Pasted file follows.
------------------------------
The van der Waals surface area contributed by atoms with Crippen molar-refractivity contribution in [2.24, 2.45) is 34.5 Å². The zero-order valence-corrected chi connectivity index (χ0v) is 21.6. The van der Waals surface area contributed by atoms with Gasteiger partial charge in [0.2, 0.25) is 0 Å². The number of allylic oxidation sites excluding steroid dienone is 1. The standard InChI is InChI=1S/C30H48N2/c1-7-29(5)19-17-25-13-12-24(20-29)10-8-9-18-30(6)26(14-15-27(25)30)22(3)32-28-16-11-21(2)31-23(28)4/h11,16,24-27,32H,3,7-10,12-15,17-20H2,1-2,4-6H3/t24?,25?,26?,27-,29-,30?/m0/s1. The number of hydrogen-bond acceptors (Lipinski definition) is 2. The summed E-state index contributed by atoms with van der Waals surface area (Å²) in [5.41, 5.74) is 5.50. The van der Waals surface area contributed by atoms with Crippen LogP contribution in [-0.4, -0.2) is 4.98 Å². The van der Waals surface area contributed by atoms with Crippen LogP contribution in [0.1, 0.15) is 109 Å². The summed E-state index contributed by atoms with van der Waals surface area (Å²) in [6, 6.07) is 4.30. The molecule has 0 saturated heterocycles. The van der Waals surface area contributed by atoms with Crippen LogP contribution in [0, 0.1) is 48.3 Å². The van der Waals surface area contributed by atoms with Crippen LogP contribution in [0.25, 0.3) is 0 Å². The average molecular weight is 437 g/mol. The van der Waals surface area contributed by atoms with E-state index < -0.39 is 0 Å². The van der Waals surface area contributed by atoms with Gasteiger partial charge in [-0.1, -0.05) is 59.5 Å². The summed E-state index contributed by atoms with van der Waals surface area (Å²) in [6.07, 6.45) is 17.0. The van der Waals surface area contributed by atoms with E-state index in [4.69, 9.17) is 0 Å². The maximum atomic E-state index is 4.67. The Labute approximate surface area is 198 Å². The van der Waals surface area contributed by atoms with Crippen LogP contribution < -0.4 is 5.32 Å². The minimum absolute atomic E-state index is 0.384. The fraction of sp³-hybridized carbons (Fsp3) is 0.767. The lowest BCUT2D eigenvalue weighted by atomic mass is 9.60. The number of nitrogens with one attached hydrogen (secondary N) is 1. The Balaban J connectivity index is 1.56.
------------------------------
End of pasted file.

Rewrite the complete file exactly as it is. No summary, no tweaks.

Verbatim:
The van der Waals surface area contributed by atoms with Crippen molar-refractivity contribution in [2.24, 2.45) is 34.5 Å². The zero-order valence-corrected chi connectivity index (χ0v) is 21.6. The van der Waals surface area contributed by atoms with Gasteiger partial charge in [0.2, 0.25) is 0 Å². The number of allylic oxidation sites excluding steroid dienone is 1. The standard InChI is InChI=1S/C30H48N2/c1-7-29(5)19-17-25-13-12-24(20-29)10-8-9-18-30(6)26(14-15-27(25)30)22(3)32-28-16-11-21(2)31-23(28)4/h11,16,24-27,32H,3,7-10,12-15,17-20H2,1-2,4-6H3/t24?,25?,26?,27-,29-,30?/m0/s1. The number of hydrogen-bond acceptors (Lipinski definition) is 2. The summed E-state index contributed by atoms with van der Waals surface area (Å²) in [5.41, 5.74) is 5.50. The van der Waals surface area contributed by atoms with Crippen LogP contribution in [-0.4, -0.2) is 4.98 Å². The van der Waals surface area contributed by atoms with Crippen LogP contribution in [0.1, 0.15) is 109 Å². The summed E-state index contributed by atoms with van der Waals surface area (Å²) in [6, 6.07) is 4.30. The molecule has 0 saturated heterocycles. The van der Waals surface area contributed by atoms with Crippen LogP contribution in [0, 0.1) is 48.3 Å². The van der Waals surface area contributed by atoms with Crippen LogP contribution in [0.25, 0.3) is 0 Å². The average molecular weight is 437 g/mol. The van der Waals surface area contributed by atoms with E-state index < -0.39 is 0 Å². The van der Waals surface area contributed by atoms with Gasteiger partial charge in [-0.1, -0.05) is 59.5 Å². The summed E-state index contributed by atoms with van der Waals surface area (Å²) in [6.07, 6.45) is 17.0. The van der Waals surface area contributed by atoms with E-state index in [4.69, 9.17) is 0 Å². The maximum atomic E-state index is 4.67. The Labute approximate surface area is 198 Å². The van der Waals surface area contributed by atoms with Crippen LogP contribution < -0.4 is 5.32 Å². The minimum absolute atomic E-state index is 0.384. The fraction of sp³-hybridized carbons (Fsp3) is 0.767. The lowest BCUT2D eigenvalue weighted by atomic mass is 9.60. The number of nitrogens with one attached hydrogen (secondary N) is 1. The Balaban J connectivity index is 1.56.